We include a final tribute to Prit’s mom, a well-loved poem by Alfred Lloyd Tennyson entitled “Crossing the Bar.”

Crossing the Bar

Sunset and evening star,

      And one clear call for me!
And may there be no moaning of the bar,
      When I put out to sea,

   But such a tide as moving seems asleep,
      Too full for sound and foam,
When that which drew from out the boundless deep
      Turns again home.

   Twilight and evening bell,
      And after that the dark!
And may there be no sadness of farewell,
      When I embark;

   For tho’ from out our bourne of Time and Place
      The flood may bear me far,
I hope to see my Pilot face to face
      When I have crost the bar.

Funeral Information for Lucy Adams

Dear Friends and Relatives,

Many of you have expressed a desire to be a part of Lucy’s Homegoing Service. Below you will find the details. Thank you so much for your prayers!

Thursday, July 10

(Viewing) 6:00p.m.-8:00 p.m. Jernigan-Warren Funeral Home 545 Ramsey St., Fayetteville, N.C. 28301

Friday, July 11

(Funeral) 12:00 noon Northwood Temple Church, 4250 Ramsey St., Fayetteville, N.C. 28311

(Burial) 2:00 p.m. Sandhills State Veterans Cemetery, 400 Murchison Rd., Spring Lake, NC 28390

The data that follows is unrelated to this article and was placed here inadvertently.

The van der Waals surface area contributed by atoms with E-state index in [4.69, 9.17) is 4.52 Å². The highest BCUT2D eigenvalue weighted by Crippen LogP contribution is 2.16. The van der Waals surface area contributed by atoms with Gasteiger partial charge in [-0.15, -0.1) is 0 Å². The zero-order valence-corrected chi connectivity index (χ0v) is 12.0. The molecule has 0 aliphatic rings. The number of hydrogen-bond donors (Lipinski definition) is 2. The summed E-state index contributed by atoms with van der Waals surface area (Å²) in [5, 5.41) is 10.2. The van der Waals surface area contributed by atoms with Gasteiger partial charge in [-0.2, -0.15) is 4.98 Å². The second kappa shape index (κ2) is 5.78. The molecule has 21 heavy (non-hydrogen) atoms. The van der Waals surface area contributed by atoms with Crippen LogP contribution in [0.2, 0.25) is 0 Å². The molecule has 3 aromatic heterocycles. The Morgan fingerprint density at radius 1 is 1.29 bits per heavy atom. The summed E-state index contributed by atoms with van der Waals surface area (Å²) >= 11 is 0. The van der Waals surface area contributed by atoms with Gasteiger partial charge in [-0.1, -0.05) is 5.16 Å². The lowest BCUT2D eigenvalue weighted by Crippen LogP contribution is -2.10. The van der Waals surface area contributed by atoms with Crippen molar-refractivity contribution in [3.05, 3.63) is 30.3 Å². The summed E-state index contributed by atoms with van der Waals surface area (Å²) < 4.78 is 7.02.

If you have any questions, feel free to contact Prit or me.

Prit (910) 703-3098 or

Dana (910) 916-7229 or

July 4: A Day of Remembrance

The daily treks into Fayetteville to visit Prit’s mom in the hospital have now come to an end. Lucia Andrews Adams gained her independence this 4th of July. Lucy fought a long, hard fight which stretched back over 1 1/2 years. Repeated trips to hospitals, rehabs, and then back home resembled a revolving door until her exhausted and frail body finally said “Enough!” On Thursday night, her immediate family with their spouses gathered around her bed. We prayed, shared memories together, and thanked her for what she meant to us. Finally, one by one, we released her to the Lord. On Friday morning, she closed her eyes for the last time putting off her corruptible body for an incorruptible one.

It is the end of an era. P.G. and Lucy both lived sacrificial lives. When most retirees were enjoying their golden years, Prit’s parents were juggling Rehoboth Ministries’ finances and shipping boxes to Haiti. P.G. and Lucy counted it all joy to do the Lord’s work and Haiti never had two more devoted fans.

Since the army had moved them 27 times over a span of 30 years, Prit’s parents were done with traveling. Their joy consisted of spending time with family members and being heavily involved with their church family at Northwood Temple.

July 4th will be a day of remembrance for the Adams family for more reasons than one. Most of our readers know that on July 4, 2010, Prit suffered a brain aneurysm. Two days later, a second one almost took his life. With God’s help and the prayers of countless intercessors, he not only survived, but is still doing the work of the ministry today.

We salute you, P.G. and Lucy, for a life well lived.